Spy, Then Innovate
Most companies have no clue how people use their products. A little covert observation could help.
In A Primate’s Memoir, Stanford University neuroscientist Robert Sapolsky recalls how a generous army donation of surplus night goggles utterly transformed the field of carnivorology. The ability to see in the dark revolutionized how zoologists saw scavengers, predators and prey, which ultimately led to dramatic reversals in our characterizations of the animal kingdom.
Thus, Sapolsky writes, “Redemption of the hyenas. It turns out that they are fabulous hunters, working cooperatively, taking down beasties ten times their size. They have one of the highest percentages of successful hunts of any big carnivore. And you know who has one of the worst? Lions. They’re big, conspicuous, relatively slow. It’s much easier for them just to key in on cheetahs and hyenas and rip them off. That’s why all those hyenas are lurking around at dawn looking mealy and unphotogenic-they just spent the whole night hunting the damn thing and who’s eating breakfast now?”
That new instruments can enable new insights is hardly a revelation. The surprise is that these technologies have been better employed explaining animal behavior on the African savannah than exploring human behavior in more corporate environments. Just as night vision revealed the king of the jungle to be more scavenging bully than noble hunter, techniques such as network monitoring of software systems and video-based surveillance of employees at work can give innovators provocative perspectives on the predator, prey and scavenger relationships of their own customers.
For example, a medical device company (which understandably wants to remain anonymous) decided to surreptitiously videotape, with hospital administrators’ permission, how nurses actually used its prototype drug delivery system. The company quickly recognized that its product wasn’t being used the way it was supposed to be. Moreover, it discovered what kind of shortcuts the nurses would take-creative and otherwise-to get the system to work, and at what points they would either ask for help or simply give up. This information proved enormously helpful and led to a fundamental redesign of both the product and how hospital staffs are trained to use it. That, in turn, completely changed how the company marketed its systems to hospitals and nurses. The firm has yet to decide whether to make video surveillance an ongoing practice.
“Innoveillance”-think of it as “next-generation” market research-isn’t merely a function of bandwidth. Vision here means deciding what kind of innovation behaviors should be observed. What customer behaviors matter? How can technology give innovators a window onto the adoption and adaptation of their offerings? In practically every realm of innovation, opportunities exist for clever ways of capturing customer behavior in the wild. We’ll talk about privacy later.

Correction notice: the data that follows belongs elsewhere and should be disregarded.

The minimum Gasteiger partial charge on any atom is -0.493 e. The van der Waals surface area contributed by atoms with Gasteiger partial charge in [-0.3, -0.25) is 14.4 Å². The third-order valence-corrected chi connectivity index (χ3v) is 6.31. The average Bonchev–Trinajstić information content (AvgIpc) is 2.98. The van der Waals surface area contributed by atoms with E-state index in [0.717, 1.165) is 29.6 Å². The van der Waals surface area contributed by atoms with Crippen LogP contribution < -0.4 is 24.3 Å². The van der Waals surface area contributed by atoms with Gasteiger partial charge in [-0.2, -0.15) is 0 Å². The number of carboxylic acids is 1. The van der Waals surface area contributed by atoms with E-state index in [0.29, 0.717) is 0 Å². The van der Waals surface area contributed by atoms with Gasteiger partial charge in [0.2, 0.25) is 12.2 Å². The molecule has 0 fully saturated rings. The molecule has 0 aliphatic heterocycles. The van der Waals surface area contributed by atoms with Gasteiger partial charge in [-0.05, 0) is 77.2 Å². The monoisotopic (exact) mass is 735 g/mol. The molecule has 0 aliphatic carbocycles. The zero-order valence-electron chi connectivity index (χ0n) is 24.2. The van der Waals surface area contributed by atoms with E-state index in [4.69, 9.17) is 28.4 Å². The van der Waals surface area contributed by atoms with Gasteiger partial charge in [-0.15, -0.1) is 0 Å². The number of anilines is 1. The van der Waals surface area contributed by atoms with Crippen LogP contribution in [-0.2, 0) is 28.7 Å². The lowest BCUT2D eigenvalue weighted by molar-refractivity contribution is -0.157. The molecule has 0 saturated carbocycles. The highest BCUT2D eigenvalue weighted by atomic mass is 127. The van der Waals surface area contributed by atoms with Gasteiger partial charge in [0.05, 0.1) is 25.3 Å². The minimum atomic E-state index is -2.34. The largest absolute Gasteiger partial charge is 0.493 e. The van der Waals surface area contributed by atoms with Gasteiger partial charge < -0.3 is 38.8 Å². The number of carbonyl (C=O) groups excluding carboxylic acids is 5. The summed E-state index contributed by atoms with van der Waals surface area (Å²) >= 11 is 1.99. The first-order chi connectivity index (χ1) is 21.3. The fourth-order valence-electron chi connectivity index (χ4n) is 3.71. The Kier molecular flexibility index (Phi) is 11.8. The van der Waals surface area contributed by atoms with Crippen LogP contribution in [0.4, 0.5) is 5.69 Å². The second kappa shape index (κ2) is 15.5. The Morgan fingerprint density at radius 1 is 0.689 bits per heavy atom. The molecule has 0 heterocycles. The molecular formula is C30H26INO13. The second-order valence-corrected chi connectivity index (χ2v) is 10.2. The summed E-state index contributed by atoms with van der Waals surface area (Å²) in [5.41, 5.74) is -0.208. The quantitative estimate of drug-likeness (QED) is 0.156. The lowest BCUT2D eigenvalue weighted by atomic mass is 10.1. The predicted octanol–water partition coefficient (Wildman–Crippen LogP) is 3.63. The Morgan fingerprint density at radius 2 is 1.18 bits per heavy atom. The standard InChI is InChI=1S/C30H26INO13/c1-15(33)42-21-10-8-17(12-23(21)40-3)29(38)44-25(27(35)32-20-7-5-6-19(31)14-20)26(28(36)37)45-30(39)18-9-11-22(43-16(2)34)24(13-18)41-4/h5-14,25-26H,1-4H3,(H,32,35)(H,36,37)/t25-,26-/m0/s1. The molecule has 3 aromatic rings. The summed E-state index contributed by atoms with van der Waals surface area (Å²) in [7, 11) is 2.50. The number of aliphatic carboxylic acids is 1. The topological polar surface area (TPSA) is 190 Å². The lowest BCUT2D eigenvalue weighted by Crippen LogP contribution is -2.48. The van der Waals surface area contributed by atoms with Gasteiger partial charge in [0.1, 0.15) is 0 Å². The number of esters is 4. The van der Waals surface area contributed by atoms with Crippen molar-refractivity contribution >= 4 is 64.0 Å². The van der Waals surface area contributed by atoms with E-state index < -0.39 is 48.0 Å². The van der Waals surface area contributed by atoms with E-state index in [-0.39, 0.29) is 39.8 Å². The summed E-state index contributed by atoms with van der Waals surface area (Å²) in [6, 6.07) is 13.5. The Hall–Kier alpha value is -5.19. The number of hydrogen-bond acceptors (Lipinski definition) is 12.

Look at how software is now evaluated, for instance. Empirically, it’s clear that most software adheres to the “80/20” rule-that is, roughly 20 percent of the features and functions generate 80 percent of the usage. Similarly, approximately 20 percent of the code is responsible for 80 percent of the problems. These distributions are well known in software-engineering circles. Yet surprisingly, most Fortune 500 companies don’t really know the “80/20” drivers of their own software usage. While many firms track glitches, bugs and crashes, they’re frequently unaware of which features and functions are used most often. Indeed, even software innovators are remarkably ignorant of how their code is actually used.
Software innovators and their more introspective customers may be better off using “remote diagnostics”-spy technologies that capture workers’ activity in the natural environment-to anticipate customer use, instead of tabulating system crashes. How do users actually use new technology or follow new practices? What innovative new products, services and upgrades might these patterns suggest?
The same questions apply to products ranging from jet engines to automobiles to cell phones to personal computers to telecom networks to machine tools. Emerging infrastructures enabling remote diagnostics, combined with the ability to monitor and simulate usage patterns, create the corporate counterparts of night vision. Companies can actually choose what level of innoveillance makes sense for them. Innoveillance-generated insights are what will give innovators awareness of how their ideas are actually adopted. Market research, which is compiled by asking people in surveys or focus groups how they behave, blurs into jumbles of demographic statistics. Traditional maintenance becomes a medium for novel upgrades that serve no real purpose.
Do nurses, doctors, airplane pilots and white-collar workers want to have their keystrokes captured and their movements recorded? Probably not. Do questions of privacy and proprietary use have to be negotiated anew? Of course. Innoveillance represents yet another battleground where innovators and their customers will clash over the future of value creation. But the fundamental observation remains the same: the ability to intelligently discriminate between how people actually behave and how they are supposed to behave is critical to understanding how ideas spread. The marginal cost of providing that kind of vision is declining; the marginal value of having that kind of vision is climbing. You can’t see what you’re not looking for. Open your eyes.
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